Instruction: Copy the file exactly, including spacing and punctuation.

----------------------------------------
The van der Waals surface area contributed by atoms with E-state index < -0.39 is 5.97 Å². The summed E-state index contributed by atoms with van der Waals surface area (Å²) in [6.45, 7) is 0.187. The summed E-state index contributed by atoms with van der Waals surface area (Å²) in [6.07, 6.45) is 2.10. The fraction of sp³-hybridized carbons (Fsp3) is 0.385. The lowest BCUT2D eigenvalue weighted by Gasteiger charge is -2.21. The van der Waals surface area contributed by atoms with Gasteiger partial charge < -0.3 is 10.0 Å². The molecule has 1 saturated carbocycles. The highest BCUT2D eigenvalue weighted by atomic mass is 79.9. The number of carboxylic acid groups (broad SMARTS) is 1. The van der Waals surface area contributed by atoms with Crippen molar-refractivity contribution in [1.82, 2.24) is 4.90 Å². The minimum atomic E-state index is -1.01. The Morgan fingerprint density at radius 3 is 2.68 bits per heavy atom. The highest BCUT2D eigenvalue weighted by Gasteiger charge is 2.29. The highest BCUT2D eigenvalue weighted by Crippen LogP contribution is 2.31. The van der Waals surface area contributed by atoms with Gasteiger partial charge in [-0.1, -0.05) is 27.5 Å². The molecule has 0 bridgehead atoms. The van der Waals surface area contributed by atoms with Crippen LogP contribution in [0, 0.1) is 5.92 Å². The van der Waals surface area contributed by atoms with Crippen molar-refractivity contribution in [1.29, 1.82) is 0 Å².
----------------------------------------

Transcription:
The van der Waals surface area contributed by atoms with E-state index < -0.39 is 5.97 Å². The summed E-state index contributed by atoms with van der Waals surface area (Å²) in [6.45, 7) is 0.187. The summed E-state index contributed by atoms with van der Waals surface area (Å²) in [6.07, 6.45) is 2.10. The fraction of sp³-hybridized carbons (Fsp3) is 0.385. The lowest BCUT2D eigenvalue weighted by Gasteiger charge is -2.21. The van der Waals surface area contributed by atoms with Gasteiger partial charge < -0.3 is 10.0 Å². The molecule has 1 saturated carbocycles. The highest BCUT2D eigenvalue weighted by atomic mass is 79.9. The number of carboxylic acid groups (broad SMARTS) is 1. The van der Waals surface area contributed by atoms with Crippen molar-refractivity contribution in [1.82, 2.24) is 4.90 Å². The minimum atomic E-state index is -1.01. The Morgan fingerprint density at radius 3 is 2.68 bits per heavy atom. The highest BCUT2D eigenvalue weighted by Gasteiger charge is 2.29. The highest BCUT2D eigenvalue weighted by Crippen LogP contribution is 2.31. The van der Waals surface area contributed by atoms with Gasteiger partial charge in [-0.1, -0.05) is 27.5 Å². The molecule has 0 bridgehead atoms. The van der Waals surface area contributed by atoms with Crippen LogP contribution in [0, 0.1) is 5.92 Å². The van der Waals surface area contributed by atoms with Crippen molar-refractivity contribution in [1.29, 1.82) is 0 Å².